KUALA LUMPUR, Oct 14 — The government is on the right course to put the country back on its fiscal track and restore the economy as espoused in its three-year financial roadmap despite entrenched uncertainties brought about by the US-China trade war which has reoriented the global supply chain.
The government is on track to achieve the targeted deficit of 3.4 per cent of gross domestic product (GDP) in 2019.
The fiscal target is revised to 3.2 per cent of GDP in 2020 from 3.0 per cent previously, but it remains on track to reach 2.8 per cent in the medium term.
“The increase from 3.0 per cent to 3.2 per cent might not sound a lot, but remember — when it comes to spending, it is not only about how much is spent but also on what the spending is on,” Finance Minister Lim Guan Eng said in his speech at the 2020 Budget Forum, here today.
The economic roadmap, which was announced by the Ministry of Finance (MOF) in September last year, aims to put Malaysia on a path to sustainable growth with fiscal discipline, prudent budgeting, monetary stability and low inflation despite the challenges and global economic uncertainties.
Lim said a lot of the measures in the budget will not only support growth in the short term, but also ferment the foundations necessary for Malaysia transform structurally into the decades ahead.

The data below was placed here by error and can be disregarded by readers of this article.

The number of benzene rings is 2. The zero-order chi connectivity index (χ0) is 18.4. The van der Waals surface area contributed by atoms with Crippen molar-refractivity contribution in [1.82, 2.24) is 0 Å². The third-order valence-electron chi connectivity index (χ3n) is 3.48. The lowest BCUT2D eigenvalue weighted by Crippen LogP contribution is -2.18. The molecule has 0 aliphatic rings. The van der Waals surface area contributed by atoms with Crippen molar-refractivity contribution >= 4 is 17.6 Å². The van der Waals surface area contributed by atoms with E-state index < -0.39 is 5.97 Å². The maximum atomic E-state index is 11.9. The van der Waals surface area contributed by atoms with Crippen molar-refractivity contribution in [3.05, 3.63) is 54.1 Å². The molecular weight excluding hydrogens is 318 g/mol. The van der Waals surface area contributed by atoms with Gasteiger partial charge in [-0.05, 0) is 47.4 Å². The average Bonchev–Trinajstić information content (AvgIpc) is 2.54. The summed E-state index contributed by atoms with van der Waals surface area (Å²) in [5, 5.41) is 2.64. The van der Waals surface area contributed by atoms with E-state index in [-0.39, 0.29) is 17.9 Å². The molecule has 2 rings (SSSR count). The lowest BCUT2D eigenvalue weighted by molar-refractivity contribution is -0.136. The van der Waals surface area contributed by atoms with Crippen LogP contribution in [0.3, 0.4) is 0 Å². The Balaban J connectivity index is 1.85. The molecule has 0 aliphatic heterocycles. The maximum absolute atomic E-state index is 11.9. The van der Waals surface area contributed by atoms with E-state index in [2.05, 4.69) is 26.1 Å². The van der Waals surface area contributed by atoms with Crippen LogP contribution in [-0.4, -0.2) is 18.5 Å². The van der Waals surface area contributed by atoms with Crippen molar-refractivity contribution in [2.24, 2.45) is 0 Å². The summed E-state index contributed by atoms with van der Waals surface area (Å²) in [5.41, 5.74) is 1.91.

The measures are in line with the recently launched Shared Prosperity Vision 2030 which require the creation of prosperity before there is prosperity to be shared.
“Incentivising businesses and attracting foreign investment with incentives valued at RM10 billion over 10 years, together with the RM6.5 billion job creation programme which creates 350,000 jobs, will put Malaysians back to work and back in business.
“The 2020 Budget I tabled last week outlines the policy direction this government is taking. My message is simple: Malaysia is reindustrialising by digitalising our economy, by integrating with the global supply chain better and by incentivising honest work,” he said.
Lim noted that Malaysia needs more private investment in high-value areas that could unlock greater productivity growth.
He said this is precisely the rationale behind the first thrust of the Budget 2020, which is aimed at attracting high-quality multinational investment from global unicorns and Fortune 500 companies, with incentives valued at RM5 billion over five years.
These foreign direct investments can create 150,000 high-quality jobs, he said, adding that this will enrich Malaysia’s supply chain by making it more sophisticated in order to handle the production of high-value goods and services.
“Concurrently, we are upgrading Malaysia’s most promising companies to become regional and global champions in exports through incentives valued at RM5 billion over five years. These local companies are able to expand the export market can create 100,000 jobs locally,” he added. — Bernama